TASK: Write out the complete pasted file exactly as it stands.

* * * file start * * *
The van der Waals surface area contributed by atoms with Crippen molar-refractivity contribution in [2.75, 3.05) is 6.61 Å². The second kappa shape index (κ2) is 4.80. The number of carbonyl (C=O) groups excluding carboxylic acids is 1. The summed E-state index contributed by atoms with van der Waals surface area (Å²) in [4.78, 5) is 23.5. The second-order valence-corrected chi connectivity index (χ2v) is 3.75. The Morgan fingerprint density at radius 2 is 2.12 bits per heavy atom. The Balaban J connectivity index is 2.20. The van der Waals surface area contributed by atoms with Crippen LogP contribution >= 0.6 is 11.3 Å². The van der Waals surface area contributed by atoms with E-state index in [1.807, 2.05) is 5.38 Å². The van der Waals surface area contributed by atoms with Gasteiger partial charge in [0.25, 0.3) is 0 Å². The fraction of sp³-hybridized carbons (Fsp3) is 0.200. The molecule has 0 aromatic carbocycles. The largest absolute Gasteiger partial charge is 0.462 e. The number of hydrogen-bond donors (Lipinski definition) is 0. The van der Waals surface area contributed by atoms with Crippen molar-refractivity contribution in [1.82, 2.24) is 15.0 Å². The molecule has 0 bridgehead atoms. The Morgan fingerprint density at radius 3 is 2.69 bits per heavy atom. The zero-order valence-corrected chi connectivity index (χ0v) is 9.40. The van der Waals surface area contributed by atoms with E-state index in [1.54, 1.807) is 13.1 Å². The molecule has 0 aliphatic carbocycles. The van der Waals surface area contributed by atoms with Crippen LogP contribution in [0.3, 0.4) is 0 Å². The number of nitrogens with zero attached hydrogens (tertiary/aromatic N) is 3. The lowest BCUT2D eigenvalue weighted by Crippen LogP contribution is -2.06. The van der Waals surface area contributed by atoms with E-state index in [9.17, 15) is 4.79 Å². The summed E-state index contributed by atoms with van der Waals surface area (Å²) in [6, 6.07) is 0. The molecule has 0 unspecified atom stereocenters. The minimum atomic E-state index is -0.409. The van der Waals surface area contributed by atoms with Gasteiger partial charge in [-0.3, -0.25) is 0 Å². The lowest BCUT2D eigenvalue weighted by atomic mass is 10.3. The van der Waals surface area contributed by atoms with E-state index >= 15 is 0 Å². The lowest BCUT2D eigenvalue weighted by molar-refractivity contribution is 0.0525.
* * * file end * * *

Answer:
The van der Waals surface area contributed by atoms with Crippen molar-refractivity contribution in [2.75, 3.05) is 6.61 Å². The second kappa shape index (κ2) is 4.80. The number of carbonyl (C=O) groups excluding carboxylic acids is 1. The summed E-state index contributed by atoms with van der Waals surface area (Å²) in [4.78, 5) is 23.5. The second-order valence-corrected chi connectivity index (χ2v) is 3.75. The Morgan fingerprint density at radius 2 is 2.12 bits per heavy atom. The Balaban J connectivity index is 2.20. The van der Waals surface area contributed by atoms with Crippen LogP contribution >= 0.6 is 11.3 Å². The van der Waals surface area contributed by atoms with E-state index in [1.807, 2.05) is 5.38 Å². The van der Waals surface area contributed by atoms with Gasteiger partial charge in [0.25, 0.3) is 0 Å². The fraction of sp³-hybridized carbons (Fsp3) is 0.200. The molecule has 0 aromatic carbocycles. The largest absolute Gasteiger partial charge is 0.462 e. The number of hydrogen-bond donors (Lipinski definition) is 0. The van der Waals surface area contributed by atoms with Crippen molar-refractivity contribution in [1.82, 2.24) is 15.0 Å². The molecule has 0 bridgehead atoms. The Morgan fingerprint density at radius 3 is 2.69 bits per heavy atom. The zero-order valence-corrected chi connectivity index (χ0v) is 9.40. The van der Waals surface area contributed by atoms with E-state index in [1.54, 1.807) is 13.1 Å². The molecule has 0 aliphatic carbocycles. The van der Waals surface area contributed by atoms with Crippen LogP contribution in [0.3, 0.4) is 0 Å². The number of nitrogens with zero attached hydrogens (tertiary/aromatic N) is 3. The lowest BCUT2D eigenvalue weighted by Crippen LogP contribution is -2.06. The van der Waals surface area contributed by atoms with E-state index in [9.17, 15) is 4.79 Å². The summed E-state index contributed by atoms with van der Waals surface area (Å²) in [6, 6.07) is 0. The molecule has 0 unspecified atom stereocenters. The minimum atomic E-state index is -0.409. The van der Waals surface area contributed by atoms with Gasteiger partial charge in [-0.3, -0.25) is 0 Å². The lowest BCUT2D eigenvalue weighted by atomic mass is 10.3. The van der Waals surface area contributed by atoms with E-state index >= 15 is 0 Å². The lowest BCUT2D eigenvalue weighted by molar-refractivity contribution is 0.0525.